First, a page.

• Report this Comment On March 19, 2010, at 6:05 PM, TomFrog wrote:

    Microsoft dominated the PC universe through its enterprise software at a time when most computer users used the computer mostly at work. In that environment, if you bought a computer for home use it was hugely important to be compatible with the software you used at work, and to be supportable by your IT department. The IT department dictated what would be installed. As a software developer developing for Windows, you could be assured that your software would run on any Windows machine.

    In that environment, you were lucky to get a mobile phone from your company, and there was no integration between the mobile world and the desktop.

    Fast forward 15 years, and we have a saturated enterprise market, with the growth happening in the consumer segment. Mobile phones are more powerful and more connected than desktop machines were. If you leave a company you'll want to take your mobile with you. Your family members likely have a laptop each, with no IT department to support them. Lord only knows what software is installed.

    Apple's mobile platform (iPhone, iPod Touch and iPad) is the first well-documented mass-market development environment _ever_ to offer developers access to touchscreen technology plus ubiquitous connectivity plus decent graphics capability plus GPS plus accelerometer plus top-notch audio. On top of that, you can write an application once and have it run on millions of consumer devices and sell it painlessly. And it only costs you $99 to get access.

    Apple has completely changed the mobile landscape, partly with their technology but more so with their business model. Before the iPhone, developers essentially had to sell applications through the carriers - an extremely expensive process.

    As a small independent developer ( ) I can't afford to spread myself too thin. I'd love to develop for Android, but the market is too fragmented. Google needs to take back control of Android to make it truly succeed, including requiring all manufacturers to support a minimum device profile and requiring online OS upgrade. Android needs an iPod Touch equivalent to lower the cost of entry for developers. Google needs to open up the marketplace to non-US developers.

    Windows Mobile 7 looks more promising, because you can count on devices to have the same capabilities, but they've got a long way to go to catch up with the iPhone. They also need an iPod Touch equivalent (next gen Zune?).

    In summary: Apple's doing exactly the right thing so far in walking the tightrope between simple usability for consumers and cool technology for developers. I don't see a real challenger yet, but Google and Microsoft are keeping things interesting.

  • Report this Comment On March 19, 2010, at 6:13 PM, DJDynamicNC wrote:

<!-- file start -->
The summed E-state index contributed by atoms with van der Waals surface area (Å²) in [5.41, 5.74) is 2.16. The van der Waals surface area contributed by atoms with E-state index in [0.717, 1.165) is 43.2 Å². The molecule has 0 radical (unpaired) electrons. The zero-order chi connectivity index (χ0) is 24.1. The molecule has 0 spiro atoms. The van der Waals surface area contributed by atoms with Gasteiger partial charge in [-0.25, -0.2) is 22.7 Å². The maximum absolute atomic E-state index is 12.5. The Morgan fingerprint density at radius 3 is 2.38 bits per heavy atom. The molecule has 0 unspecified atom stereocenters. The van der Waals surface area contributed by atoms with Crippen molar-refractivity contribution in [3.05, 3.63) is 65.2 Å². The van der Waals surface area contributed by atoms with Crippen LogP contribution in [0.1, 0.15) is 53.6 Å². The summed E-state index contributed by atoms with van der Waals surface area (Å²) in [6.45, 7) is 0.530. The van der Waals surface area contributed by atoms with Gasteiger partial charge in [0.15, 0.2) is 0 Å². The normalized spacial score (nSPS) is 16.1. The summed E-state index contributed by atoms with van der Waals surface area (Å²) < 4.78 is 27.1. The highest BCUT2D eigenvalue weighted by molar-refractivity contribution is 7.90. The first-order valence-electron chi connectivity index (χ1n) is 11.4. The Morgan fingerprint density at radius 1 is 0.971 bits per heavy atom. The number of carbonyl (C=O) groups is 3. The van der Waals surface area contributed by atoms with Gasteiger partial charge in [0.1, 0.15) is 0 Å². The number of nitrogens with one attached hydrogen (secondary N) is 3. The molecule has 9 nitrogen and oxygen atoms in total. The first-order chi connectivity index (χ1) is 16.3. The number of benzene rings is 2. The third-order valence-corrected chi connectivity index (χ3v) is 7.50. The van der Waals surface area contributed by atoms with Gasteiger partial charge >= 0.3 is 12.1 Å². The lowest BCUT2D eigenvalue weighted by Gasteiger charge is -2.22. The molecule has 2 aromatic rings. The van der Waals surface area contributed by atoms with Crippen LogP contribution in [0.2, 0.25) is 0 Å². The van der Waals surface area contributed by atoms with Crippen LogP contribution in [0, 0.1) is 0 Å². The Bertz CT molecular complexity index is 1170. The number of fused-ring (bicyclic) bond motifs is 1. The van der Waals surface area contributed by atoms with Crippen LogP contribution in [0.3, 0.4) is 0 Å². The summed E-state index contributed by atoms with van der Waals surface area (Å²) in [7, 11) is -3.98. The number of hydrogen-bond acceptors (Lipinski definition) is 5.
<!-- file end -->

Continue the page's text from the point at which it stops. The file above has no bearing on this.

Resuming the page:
What's also important to note is just how fast Google rose (note the list above, with Google at 8th position). For that matter, note how fast Apple rose.

    If they can do it, so can somebody else. And "somebody else" could be a direct competitor. As the author said, the only way Apple can face down a direct competitor and keep growing is to "Microsoft" themselves somewhere. I simply don't see that happening.

    Apple is well run, with some great products, and likely will have many more great products. But I just don't see market dominence on that scale, and that means 300B doesn't seem too likely. Certainly not impossible, but I'm not banking on it.

    Google on the other hand - I'm long as heck on Google.

  • Report this Comment On March 19, 2010, at 6:13 PM, TLassen wrote:

    perfect 'castle in the sky' investment. Seems many investors never learn. Not picking on you in particular 'sjmdesign' but you captured the sentiment I often hear expressed:

    "This company could easily see 300 billion market cap soon than later. This is the growth story of next few decades" and on and on the spin goes......

    It is not just a question of how many "igadgets" a company can sell, or projected growth expectations. The questions investors need to ask are: is the company making money? Is AAPL creating wealth for their shareholders? Are they returning profits higher than the cost of their capital?

    While AAPL is definitely a profitable company, currently producing an return on investment in excess of it's cost of by around 7%, using performance valuation metrics it is difficult for most seasoned investors to justify share prices higher than $200. There is little wiggle room left should AAPL miss street expectations in the future.

  • Report this Comment On March 19, 2010, at 6:13 PM, Wingsy wrote:

    DJDynamicNC Said: "Keep your crap DRM and your crap organization system, Mr. Jobs. Give me MP3s I can burn anywhere and put on any device in any format."

    I don't think you've checked out the iTunes Music Store lately, or you would know that DRM music is scarce as hen's teeth. That, and todays tunes are encoded at a much higher bitrate, 256kbps if I'm not mistaken. Download with iTunes, yes, but burn anywhere & play anywhere.

  • Report this Comment On March 19, 2010, at 6:15 PM, DJDynamicNC wrote:

    @TomFrog - those are some good points, thanks for that input, that was an educational post. I must be sure not to sell Apple too short on their potential.

  • Report this Comment On March 19, 2010, at 6:15 PM, DJDynamicNC wrote:

    @Wingsy - I'm afraid not; after my initial run-ins with it I was scared off for life. It's good to hear that it's improving. Do I still need to download iTunes software in order to shop at the online store? That's a major, major turn off.

  • Report this Comment On March 19, 2010, at 6:17 PM, DJDynamicNC wrote: